November 27, 2012
Egyptians challenge Morsi in nationwide protests
Tens of thousands of Egyptians rallied on Tuesday against President Mohamed Morsi in one of the biggest outpourings of protest since Hosni Mubarak's overthrow, accusing the Islamist leader of seeking to impose a new era of autocracy.
Police fired tear gas at stone-throwing youths in streets near the main protest in Cairo's Tahrir Square, heart of the uprising that toppled Mubarak last year. Clashes between Morsi's opponents and supporters erupted in a city north of Cairo.
But violence could not overshadow the show of strength by the normally divided opponents of Islamists in power, posing Morsi with the biggest challenge in his five months in office.
"The people want to bring down the regime," protesters in Tahrir chanted, echoing slogans used in the 2011 revolt.
Protesters also turned out in Alexandria, Suez, Minya and other Nile Delta cities.
Tuesday's unrest by leftists, liberals and other groups deepened the worst crisis since the Muslim Brotherhood politician was elected in June, and exposed the deep divide between the newly empowered Islamists and their opponents.
A 52-year-old protester died after inhaling tear gas in Cairo, the second death since Morsi last week issued a decree that expanded his powers and barred court challenges to his decisions.
Morsi's administration has defended the decree as an effort to speed up reforms and complete a democratic transformation in the Arab world's most populous country.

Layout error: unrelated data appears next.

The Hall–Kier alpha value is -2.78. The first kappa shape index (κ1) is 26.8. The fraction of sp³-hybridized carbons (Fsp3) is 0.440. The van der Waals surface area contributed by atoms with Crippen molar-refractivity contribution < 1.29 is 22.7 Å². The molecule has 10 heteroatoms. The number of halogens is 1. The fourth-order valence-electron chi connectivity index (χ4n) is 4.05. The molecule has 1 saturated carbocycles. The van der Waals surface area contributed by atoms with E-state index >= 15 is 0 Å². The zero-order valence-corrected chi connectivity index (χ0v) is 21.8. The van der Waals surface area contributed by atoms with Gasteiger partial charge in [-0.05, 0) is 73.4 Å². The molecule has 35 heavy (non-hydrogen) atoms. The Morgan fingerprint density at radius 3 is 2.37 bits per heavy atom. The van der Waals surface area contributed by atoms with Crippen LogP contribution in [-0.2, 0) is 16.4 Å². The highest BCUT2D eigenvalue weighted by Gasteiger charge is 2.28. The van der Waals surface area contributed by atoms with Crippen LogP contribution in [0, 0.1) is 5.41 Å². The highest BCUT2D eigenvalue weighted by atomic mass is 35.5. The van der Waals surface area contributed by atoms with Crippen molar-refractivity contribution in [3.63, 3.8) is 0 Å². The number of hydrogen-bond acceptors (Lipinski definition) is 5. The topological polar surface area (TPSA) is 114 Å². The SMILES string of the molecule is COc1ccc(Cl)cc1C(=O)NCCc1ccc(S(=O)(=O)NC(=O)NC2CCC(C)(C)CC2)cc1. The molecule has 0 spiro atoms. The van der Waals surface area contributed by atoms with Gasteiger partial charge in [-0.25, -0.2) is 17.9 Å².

"Calls for civil disobedience and strikes will be dealt with strictly by law and there is no retreat from the decree," Refa'a Al-Tahtawy, Morsi's presidential chief of staff, told the Al-Hayat private satellite channel.
But opponents say Morsi is behaving like a modern-day pharaoh, a jibe once leveled at Mubarak. The United States, a benefactor to Egypt's military, has expressed concern about more turbulence in a country that has a peace treaty with Israel.
"We don't want a dictatorship again. The Mubarak regime was a dictatorship. We had a revolution to have justice and freedom," 32-year-old Ahmed Husseini said in Cairo.
The fractious ranks of Egypt's non-Islamist opposition have been united on the street by crisis, although they have yet to build an electoral machine to challenge the well-organized Islamists, who have beaten their more secular-minded rivals at the ballot box in two elections held since Mubarak was ousted.
"There are signs that over the last couple of days that Morsi and the Brotherhood realized their mistake," said Elijah Zarwan, a fellow with The European Council on Foreign Relations. He said the protests were "a very clear illustration of how much of a political miscalculation this was".
Morsi's move provoked a rebellion by judges and has battered confidence in an economy struggling after two years of turmoil. The president still must implement unpopular measures to rein in Egypt's crushing budget deficit - action needed to finalize a deal for a $4.8 billion International Monetary Fund loan.
Some protesters have been camped out since Friday in Tahrir and violence has flared around the country, including in a town north of Cairo where a Muslim Brotherhood youth was killed in clashes on Sunday. Hundreds have been injured.
Supporters and opponents of Morsi threw stones at each other and some hurled petrol bombs in the Delta city of el-Mahalla el-Kubra. Medical sources said almost 200 people were injured.
"The main demand is to withdraw the constitutional declaration (decree). This is the point," said Amr Moussa, a former Arab League chief and presidential candidate who has joined the new opposition coalition, the National Salvation Front. The group includes several top liberal politicians.